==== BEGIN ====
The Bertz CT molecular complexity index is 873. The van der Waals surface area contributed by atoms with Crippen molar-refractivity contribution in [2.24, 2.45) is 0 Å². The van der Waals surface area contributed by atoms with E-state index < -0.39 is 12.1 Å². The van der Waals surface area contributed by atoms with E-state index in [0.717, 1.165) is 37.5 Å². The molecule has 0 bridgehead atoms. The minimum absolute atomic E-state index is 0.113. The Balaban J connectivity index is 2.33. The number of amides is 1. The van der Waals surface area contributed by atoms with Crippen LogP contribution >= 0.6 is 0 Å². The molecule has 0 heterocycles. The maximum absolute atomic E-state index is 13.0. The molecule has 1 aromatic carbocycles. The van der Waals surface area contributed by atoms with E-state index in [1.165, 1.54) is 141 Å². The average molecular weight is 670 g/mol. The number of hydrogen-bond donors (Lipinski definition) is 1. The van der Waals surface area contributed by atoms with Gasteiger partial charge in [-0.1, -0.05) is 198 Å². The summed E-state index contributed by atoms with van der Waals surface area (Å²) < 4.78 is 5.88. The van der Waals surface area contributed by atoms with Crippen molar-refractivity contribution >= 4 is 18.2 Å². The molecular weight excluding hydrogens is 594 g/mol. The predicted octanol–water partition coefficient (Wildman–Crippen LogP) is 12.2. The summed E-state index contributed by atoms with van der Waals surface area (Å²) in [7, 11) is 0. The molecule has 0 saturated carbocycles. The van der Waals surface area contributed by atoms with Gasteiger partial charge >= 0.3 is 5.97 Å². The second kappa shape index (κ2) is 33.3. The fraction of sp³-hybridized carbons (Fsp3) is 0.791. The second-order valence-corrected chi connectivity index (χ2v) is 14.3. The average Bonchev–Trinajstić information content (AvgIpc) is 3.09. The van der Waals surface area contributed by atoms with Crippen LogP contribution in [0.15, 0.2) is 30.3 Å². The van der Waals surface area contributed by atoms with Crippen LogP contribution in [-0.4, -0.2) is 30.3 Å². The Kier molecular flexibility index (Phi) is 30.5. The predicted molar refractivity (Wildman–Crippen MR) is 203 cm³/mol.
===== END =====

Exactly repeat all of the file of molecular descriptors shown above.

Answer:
The Bertz CT molecular complexity index is 873. The van der Waals surface area contributed by atoms with Crippen molar-refractivity contribution in [2.24, 2.45) is 0 Å². The van der Waals surface area contributed by atoms with E-state index < -0.39 is 12.1 Å². The van der Waals surface area contributed by atoms with E-state index in [0.717, 1.165) is 37.5 Å². The molecule has 0 bridgehead atoms. The minimum absolute atomic E-state index is 0.113. The Balaban J connectivity index is 2.33. The number of amides is 1. The van der Waals surface area contributed by atoms with Crippen LogP contribution >= 0.6 is 0 Å². The molecule has 0 heterocycles. The maximum absolute atomic E-state index is 13.0. The molecule has 1 aromatic carbocycles. The van der Waals surface area contributed by atoms with E-state index in [1.165, 1.54) is 141 Å². The average molecular weight is 670 g/mol. The number of hydrogen-bond donors (Lipinski definition) is 1. The van der Waals surface area contributed by atoms with Gasteiger partial charge in [-0.1, -0.05) is 198 Å². The summed E-state index contributed by atoms with van der Waals surface area (Å²) < 4.78 is 5.88. The van der Waals surface area contributed by atoms with Crippen molar-refractivity contribution >= 4 is 18.2 Å². The molecular weight excluding hydrogens is 594 g/mol. The predicted octanol–water partition coefficient (Wildman–Crippen LogP) is 12.2. The summed E-state index contributed by atoms with van der Waals surface area (Å²) in [7, 11) is 0. The molecule has 0 saturated carbocycles. The van der Waals surface area contributed by atoms with Gasteiger partial charge >= 0.3 is 5.97 Å². The second kappa shape index (κ2) is 33.3. The fraction of sp³-hybridized carbons (Fsp3) is 0.791. The second-order valence-corrected chi connectivity index (χ2v) is 14.3. The average Bonchev–Trinajstić information content (AvgIpc) is 3.09. The van der Waals surface area contributed by atoms with Crippen LogP contribution in [0.15, 0.2) is 30.3 Å². The van der Waals surface area contributed by atoms with Crippen LogP contribution in [-0.4, -0.2) is 30.3 Å². The Kier molecular flexibility index (Phi) is 30.5. The predicted molar refractivity (Wildman–Crippen MR) is 203 cm³/mol.